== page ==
The Rachel Divide | Reflections

The Rachel Divide, 2018 [TV-MA] IMDB page.

Reviews and Commentaries

First, here are a few noteworthy reviews and commentaries: The Rachel Dolezal Documentary Isn’t Going To Change Anyone’s Mind by Kovie Biakolo of BuzzFeed; ‘Rachel Divide’ Director Says Dolezal ‘Has Remained Resolute by Audie Cornish of NPR; “The Rachel Divide” Review: A Disturbing Portraint of Dolezal’s Racial Fraudulence by Doreen St. Félix of The New Yorker; Four takeaways from ‘The Rachel Divide,’ Netflix’s new documentary about Rachel Dolezal by Tre’vell Anderson of the LA Times;  Netflix’s Rachel Dolezal Documentary Comes DOwn Hard on Its Subject by Chris Lee of Vulture;


There are few stories that conflate so many social and psychological issues in one. The Rachel Divide is one of the most amazing, in that regard. These complications make it really difficult to articulate any reflections, much less any ethics, without either missing, conflating, or exacerbating the painful tensions that are intrinsically interwoven into the narrative. I confess my inadequacy in this post, and ask for a gracious understanding.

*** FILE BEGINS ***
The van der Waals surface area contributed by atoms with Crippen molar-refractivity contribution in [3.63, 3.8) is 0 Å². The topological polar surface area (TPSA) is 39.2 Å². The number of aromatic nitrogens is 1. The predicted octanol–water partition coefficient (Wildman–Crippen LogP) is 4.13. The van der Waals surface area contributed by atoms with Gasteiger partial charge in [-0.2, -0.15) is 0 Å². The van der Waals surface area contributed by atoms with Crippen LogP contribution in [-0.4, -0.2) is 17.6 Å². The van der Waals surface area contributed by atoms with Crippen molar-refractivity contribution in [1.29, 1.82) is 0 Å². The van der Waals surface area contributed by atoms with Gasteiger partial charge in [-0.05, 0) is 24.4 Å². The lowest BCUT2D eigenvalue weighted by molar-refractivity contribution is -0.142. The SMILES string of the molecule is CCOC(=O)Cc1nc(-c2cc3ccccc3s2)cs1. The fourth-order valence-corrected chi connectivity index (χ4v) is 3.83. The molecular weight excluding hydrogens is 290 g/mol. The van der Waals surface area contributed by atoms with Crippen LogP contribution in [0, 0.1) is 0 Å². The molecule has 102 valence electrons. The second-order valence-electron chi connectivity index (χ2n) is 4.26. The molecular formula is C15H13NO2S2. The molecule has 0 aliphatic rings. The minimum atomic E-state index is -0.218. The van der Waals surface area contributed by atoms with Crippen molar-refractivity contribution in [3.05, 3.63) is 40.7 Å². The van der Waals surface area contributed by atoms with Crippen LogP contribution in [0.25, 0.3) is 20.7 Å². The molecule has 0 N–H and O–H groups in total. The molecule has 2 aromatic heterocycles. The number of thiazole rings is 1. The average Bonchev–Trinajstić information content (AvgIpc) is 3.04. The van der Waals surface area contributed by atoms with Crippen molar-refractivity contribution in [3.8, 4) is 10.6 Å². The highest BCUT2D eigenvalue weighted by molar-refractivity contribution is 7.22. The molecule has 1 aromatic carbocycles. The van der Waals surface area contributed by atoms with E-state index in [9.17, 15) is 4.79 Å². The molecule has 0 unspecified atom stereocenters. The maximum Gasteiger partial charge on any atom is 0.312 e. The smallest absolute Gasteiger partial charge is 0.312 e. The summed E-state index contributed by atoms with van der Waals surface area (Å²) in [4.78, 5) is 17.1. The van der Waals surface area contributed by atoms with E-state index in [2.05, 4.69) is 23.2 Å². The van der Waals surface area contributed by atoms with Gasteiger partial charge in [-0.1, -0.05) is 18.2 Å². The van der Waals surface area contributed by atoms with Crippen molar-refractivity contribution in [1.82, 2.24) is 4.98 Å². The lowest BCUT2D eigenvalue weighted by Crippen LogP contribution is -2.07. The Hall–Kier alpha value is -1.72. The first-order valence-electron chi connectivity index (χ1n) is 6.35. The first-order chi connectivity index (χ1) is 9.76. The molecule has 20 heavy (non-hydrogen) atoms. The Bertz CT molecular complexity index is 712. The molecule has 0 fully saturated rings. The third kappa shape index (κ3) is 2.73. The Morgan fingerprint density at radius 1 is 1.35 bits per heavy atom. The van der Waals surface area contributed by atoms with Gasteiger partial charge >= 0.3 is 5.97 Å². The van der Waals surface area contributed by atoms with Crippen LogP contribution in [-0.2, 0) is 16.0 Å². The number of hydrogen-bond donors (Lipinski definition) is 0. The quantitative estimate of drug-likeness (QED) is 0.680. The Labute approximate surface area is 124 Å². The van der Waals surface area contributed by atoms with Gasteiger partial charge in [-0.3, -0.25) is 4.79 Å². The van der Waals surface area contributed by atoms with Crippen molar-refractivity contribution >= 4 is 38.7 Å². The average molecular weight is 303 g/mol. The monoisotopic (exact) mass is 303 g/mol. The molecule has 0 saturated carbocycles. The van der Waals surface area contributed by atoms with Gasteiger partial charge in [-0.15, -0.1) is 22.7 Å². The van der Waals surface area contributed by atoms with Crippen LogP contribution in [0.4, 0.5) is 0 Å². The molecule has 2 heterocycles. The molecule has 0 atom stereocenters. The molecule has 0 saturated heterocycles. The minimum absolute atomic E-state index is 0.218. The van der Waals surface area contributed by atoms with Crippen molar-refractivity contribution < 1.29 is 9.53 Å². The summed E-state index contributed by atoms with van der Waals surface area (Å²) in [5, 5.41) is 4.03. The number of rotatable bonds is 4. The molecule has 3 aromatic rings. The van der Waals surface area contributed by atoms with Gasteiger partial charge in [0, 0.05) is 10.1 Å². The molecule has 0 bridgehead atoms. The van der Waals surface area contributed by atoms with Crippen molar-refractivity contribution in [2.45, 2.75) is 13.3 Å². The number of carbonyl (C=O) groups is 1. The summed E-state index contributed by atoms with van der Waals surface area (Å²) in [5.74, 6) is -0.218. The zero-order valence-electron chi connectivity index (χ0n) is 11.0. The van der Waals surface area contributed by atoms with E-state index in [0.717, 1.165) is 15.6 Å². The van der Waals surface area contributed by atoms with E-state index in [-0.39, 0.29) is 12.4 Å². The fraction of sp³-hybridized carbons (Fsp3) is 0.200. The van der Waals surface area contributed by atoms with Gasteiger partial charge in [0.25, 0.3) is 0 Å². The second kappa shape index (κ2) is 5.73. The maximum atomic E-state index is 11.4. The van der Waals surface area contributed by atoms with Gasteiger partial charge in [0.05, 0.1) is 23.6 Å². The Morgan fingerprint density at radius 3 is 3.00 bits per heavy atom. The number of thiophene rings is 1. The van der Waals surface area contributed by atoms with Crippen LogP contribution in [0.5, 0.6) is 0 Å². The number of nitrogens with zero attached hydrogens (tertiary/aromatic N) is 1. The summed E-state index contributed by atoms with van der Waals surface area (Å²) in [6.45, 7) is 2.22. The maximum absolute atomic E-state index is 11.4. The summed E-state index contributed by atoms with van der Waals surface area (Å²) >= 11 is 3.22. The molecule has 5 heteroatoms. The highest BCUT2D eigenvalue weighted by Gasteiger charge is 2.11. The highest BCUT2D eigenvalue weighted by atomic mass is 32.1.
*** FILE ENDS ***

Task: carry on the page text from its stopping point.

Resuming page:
Doležal is both hero and villain, perpetrator and victim, advocate and nemesis, all in one. What she isn’t is both black and white. Equality of values does not equal equality of identity. Common virtues and ethics does not erase distinctions, and it does not give us permission to simply fabricate, co-opt, or “appropriate” another person’s/people’s experiences, a kind of “phenomenological-colonisation.” Of the “trans-” categories that exist in our cultural discourse, “trans-racial” is not one.

But what makes that statement true (or false)? What constitutes “race,” and “color” in the first place? Are the same categories that we use to speak about each other the same categories we can use to speak about ourselves, and vice versa? And to what degree? And, who decides?

And what about Doležal’s childhood, family upbringing, alleged abused, and psychological trauma? Can that be easily “accepted as the reason” or “dismissed as irrelevant?” Is her personal struggle and pain of no value in understanding her story?

As has been written elsewhere, this story really isn’t about Rachel, which is why it is an important one to consider, both for keeping in check our biases and cultural presuppositions, and for better understanding what we do believe is true about our racial and cultural identities.

Don’t just watch. Voyeurism is selfish. Talk. Converse. Listen. Understand.

The Book

Here’s the book: Rachel Doležal. In Full Color. BenBella Books, 2018.


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